“I’ve been training every day, six days a week. I’ve lost 41 pounds in two-and-a-half months,” Alewine added. “I wanted to show other guys who are injured like me that if I can do it, any of you guys can do it. I also wanted to make my daughters, Carson and Kenney, proud. Go Army!”
Kendrick said he was honored just to be among the competition for the Ultimate Champion title. “I’ve given it my all, I always can find something to improve on,” he said. “If I’m able to come back again, I’m going to snag it.”
Kendrick earned gold medals in the 100-meter hand cycling in the time trial event and in the indoor rowing 1-minute sprint race and a silver medal in the powerlifting 70-kilogram in her disability category.
Kendrick, a chaplain assistant with the Chaplain Family Life Training Center, Fort Hood, Texas, said her coaches motivated her so much last year, she learned how to swim so she could compete in swimming at this year’s Warrior Games.
“The team is great this year, the coaches are magnificent. To just be with them every year and to just show what they have helped us to accomplish, it’s amazing,” Kendrick said. “I didn’t know how to swim. I had to go home and get into the water. I met with Coach Abita in the pool here. He’s an awesome coach and did more swimming than I’ve ever done in my life. It was a huge accomplishment for me.”
Kendrick said her family and leadership cheered her on every step of the way. “My chaplain, [Army Lt. Col.] Steve Moser, and his wife, they’re my greatest fans,” she said. “I really love them, and thank them for their prayers and their support. I also thank my family, my sister, Sharon, and those who came to visit, like my brother, Carolos, and my nephew, Army Capt. Dion Theres at Fort Carson. I really do thank them for their support, as well as the support of Team Army, the Airmen, Marines, U.K., all of us, thank everyone for all of their support. We appreciate everyone’s support. Go Team Army!”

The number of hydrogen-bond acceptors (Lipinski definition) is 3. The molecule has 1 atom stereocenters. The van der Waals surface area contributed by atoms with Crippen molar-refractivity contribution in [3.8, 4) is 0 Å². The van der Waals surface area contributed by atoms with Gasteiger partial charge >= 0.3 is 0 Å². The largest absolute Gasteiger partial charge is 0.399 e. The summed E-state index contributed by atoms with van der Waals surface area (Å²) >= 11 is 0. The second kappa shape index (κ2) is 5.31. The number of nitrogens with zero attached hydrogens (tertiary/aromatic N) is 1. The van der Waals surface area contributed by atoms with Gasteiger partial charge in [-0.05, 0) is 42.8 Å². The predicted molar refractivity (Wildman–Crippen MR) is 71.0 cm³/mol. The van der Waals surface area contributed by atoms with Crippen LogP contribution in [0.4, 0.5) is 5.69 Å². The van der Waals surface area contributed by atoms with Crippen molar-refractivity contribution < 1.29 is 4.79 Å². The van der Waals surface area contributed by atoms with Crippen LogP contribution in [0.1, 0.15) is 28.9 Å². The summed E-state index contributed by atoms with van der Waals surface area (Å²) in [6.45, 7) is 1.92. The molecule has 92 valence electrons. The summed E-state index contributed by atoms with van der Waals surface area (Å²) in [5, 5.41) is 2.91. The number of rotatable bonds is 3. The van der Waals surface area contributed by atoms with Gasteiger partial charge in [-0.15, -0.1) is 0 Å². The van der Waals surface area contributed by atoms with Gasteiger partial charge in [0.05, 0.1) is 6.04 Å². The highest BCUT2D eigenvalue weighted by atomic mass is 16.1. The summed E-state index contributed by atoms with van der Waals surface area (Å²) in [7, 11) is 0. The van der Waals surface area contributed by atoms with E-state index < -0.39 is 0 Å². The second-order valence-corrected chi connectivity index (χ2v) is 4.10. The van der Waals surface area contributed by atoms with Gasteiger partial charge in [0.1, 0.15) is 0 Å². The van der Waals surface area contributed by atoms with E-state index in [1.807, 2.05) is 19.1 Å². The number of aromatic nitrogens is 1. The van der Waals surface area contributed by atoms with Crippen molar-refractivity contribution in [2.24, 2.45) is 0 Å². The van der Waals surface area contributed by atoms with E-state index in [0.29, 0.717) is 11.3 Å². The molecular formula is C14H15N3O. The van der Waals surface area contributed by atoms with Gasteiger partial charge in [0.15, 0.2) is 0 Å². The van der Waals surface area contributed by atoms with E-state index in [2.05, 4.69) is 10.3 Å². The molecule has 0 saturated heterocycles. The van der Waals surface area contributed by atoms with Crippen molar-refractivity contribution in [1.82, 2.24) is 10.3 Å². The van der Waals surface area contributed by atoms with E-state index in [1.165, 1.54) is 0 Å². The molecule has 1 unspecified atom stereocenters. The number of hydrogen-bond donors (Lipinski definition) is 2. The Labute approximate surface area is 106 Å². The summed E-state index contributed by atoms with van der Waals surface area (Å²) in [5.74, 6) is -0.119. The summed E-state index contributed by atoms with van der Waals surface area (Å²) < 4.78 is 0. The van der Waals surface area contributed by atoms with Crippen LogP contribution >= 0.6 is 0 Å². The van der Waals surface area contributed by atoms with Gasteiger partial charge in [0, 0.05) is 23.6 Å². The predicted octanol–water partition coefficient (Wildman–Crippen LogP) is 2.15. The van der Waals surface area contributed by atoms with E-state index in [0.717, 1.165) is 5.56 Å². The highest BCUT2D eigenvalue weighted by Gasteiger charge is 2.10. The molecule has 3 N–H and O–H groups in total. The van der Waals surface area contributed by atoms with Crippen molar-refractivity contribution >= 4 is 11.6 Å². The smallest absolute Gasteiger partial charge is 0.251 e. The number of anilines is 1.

Heart of the Team
The athletes said they felt a sense of accomplishment by winning their medals, yet most of them said their biggest takeaway from the week was the sense of camaraderie and friendship. The Heart of the Team award is awarded to one member on each team who best exemplified character, integrity and sportsmanship. The teams chose who received the awards.
The recipients are: Army Spc. Brent Garlic, Marine Corps Staff Sgt. Jason Pacheco, Navy medically retired Petty Officer 3rd Class Anthony Dieli, U.S. Special Operations Command Army Master Sgt. George Vera, Royal Air Force veteran Cpl. Michael Bates, Australian Leading Seaman Vanessa Broughill and Canadian Master Cpl. Charlene Kendell.
“I was very surprised to get this. I thought James Howard should’ve gotten it,” said a surprised Vera. It sums up what Socom is all about: putting ourselves last every time, no matter what. We’re all about team and family.”
“I’m very proud of my dad and all of the hard work he’s done,” Vera’s daughter, Isabella, 11, said. “Even if you’re in a wheelchair like my dad, you can do more than you think.”
Passing the Torch
Team Air Force’s Master Sgt. Shay Hampton passed the torch to Wilson, who passed the torch to Socom’s commander, Army Gen. Raymond A. Thomas III, who passed the torch to Socom’s Army Sgt. 1st Class Brant Ireland, officially closing the 2018 DoD Warrior Games.
“Thank you General Wilson, General Grosso, the DoD Warrior Games staff and the United States Air Force Academy for hosting a tremendous Warrior Games 2018,” Thomas said. “Thanks as well to Jon Stewart. Congratulations to all the athletes who competed and a special thank you to the families of our warriors. You are the rock and an inspiration to us all.”
Next year, Thomas said, the U.S. Special Operations Command will host the Warrior Games in Tampa, Florida.
“I hope to see you all there,” he said.
(Follow Shannon Collins on Twitter: @CollinsDoDNews)